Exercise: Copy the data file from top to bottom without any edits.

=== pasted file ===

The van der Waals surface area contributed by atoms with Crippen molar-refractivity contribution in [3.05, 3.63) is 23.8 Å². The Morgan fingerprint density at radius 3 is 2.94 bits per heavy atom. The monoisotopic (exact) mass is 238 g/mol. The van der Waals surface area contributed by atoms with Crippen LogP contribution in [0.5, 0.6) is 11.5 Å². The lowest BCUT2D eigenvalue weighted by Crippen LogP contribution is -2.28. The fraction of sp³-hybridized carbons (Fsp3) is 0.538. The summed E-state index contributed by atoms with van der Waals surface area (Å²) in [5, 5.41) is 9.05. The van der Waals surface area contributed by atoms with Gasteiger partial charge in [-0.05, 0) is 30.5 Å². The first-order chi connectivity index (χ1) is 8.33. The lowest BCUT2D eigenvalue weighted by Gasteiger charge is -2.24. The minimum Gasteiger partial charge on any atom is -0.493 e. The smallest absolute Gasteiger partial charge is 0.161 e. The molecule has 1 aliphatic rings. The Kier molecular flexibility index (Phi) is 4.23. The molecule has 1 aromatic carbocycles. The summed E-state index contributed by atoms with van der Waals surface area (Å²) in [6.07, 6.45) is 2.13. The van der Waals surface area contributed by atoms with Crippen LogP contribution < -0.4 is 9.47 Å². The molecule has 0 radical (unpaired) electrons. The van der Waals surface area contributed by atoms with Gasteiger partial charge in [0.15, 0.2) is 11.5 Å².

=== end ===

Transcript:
The van der Waals surface area contributed by atoms with Crippen molar-refractivity contribution in [3.05, 3.63) is 23.8 Å². The Morgan fingerprint density at radius 3 is 2.94 bits per heavy atom. The monoisotopic (exact) mass is 238 g/mol. The van der Waals surface area contributed by atoms with Crippen LogP contribution in [0.5, 0.6) is 11.5 Å². The lowest BCUT2D eigenvalue weighted by Crippen LogP contribution is -2.28. The fraction of sp³-hybridized carbons (Fsp3) is 0.538. The summed E-state index contributed by atoms with van der Waals surface area (Å²) in [5, 5.41) is 9.05. The van der Waals surface area contributed by atoms with Gasteiger partial charge in [-0.05, 0) is 30.5 Å². The first-order chi connectivity index (χ1) is 8.33. The lowest BCUT2D eigenvalue weighted by Gasteiger charge is -2.24. The minimum Gasteiger partial charge on any atom is -0.493 e. The smallest absolute Gasteiger partial charge is 0.161 e. The molecule has 1 aliphatic rings. The Kier molecular flexibility index (Phi) is 4.23. The molecule has 1 aromatic carbocycles. The summed E-state index contributed by atoms with van der Waals surface area (Å²) in [6.07, 6.45) is 2.13. The van der Waals surface area contributed by atoms with Crippen LogP contribution < -0.4 is 9.47 Å². The molecule has 0 radical (unpaired) electrons. The van der Waals surface area contributed by atoms with Gasteiger partial charge in [0.15, 0.2) is 11.5 Å².